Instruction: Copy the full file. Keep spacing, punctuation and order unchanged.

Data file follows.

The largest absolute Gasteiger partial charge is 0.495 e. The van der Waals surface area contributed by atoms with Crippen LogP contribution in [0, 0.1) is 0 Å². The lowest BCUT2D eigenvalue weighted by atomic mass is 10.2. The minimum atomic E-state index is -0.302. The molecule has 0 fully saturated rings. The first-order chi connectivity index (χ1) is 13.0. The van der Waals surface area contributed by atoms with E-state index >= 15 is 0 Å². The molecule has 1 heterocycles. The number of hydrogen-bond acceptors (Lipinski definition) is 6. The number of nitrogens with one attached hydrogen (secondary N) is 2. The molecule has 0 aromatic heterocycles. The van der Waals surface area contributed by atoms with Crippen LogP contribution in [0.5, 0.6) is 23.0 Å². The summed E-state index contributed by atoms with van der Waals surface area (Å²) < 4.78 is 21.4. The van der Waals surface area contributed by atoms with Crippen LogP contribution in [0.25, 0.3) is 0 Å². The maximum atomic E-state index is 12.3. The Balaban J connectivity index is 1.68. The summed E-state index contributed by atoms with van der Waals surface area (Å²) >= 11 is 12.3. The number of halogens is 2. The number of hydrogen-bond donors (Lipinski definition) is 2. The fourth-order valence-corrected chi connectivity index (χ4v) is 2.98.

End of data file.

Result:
The largest absolute Gasteiger partial charge is 0.495 e. The van der Waals surface area contributed by atoms with Crippen LogP contribution in [0, 0.1) is 0 Å². The lowest BCUT2D eigenvalue weighted by atomic mass is 10.2. The minimum atomic E-state index is -0.302. The molecule has 0 fully saturated rings. The first-order chi connectivity index (χ1) is 13.0. The van der Waals surface area contributed by atoms with E-state index >= 15 is 0 Å². The molecule has 1 heterocycles. The number of hydrogen-bond acceptors (Lipinski definition) is 6. The number of nitrogens with one attached hydrogen (secondary N) is 2. The molecule has 0 aromatic heterocycles. The van der Waals surface area contributed by atoms with Crippen LogP contribution in [0.5, 0.6) is 23.0 Å². The summed E-state index contributed by atoms with van der Waals surface area (Å²) < 4.78 is 21.4. The van der Waals surface area contributed by atoms with Crippen LogP contribution in [0.25, 0.3) is 0 Å². The maximum atomic E-state index is 12.3. The Balaban J connectivity index is 1.68. The summed E-state index contributed by atoms with van der Waals surface area (Å²) >= 11 is 12.3. The number of halogens is 2. The number of hydrogen-bond donors (Lipinski definition) is 2. The fourth-order valence-corrected chi connectivity index (χ4v) is 2.98.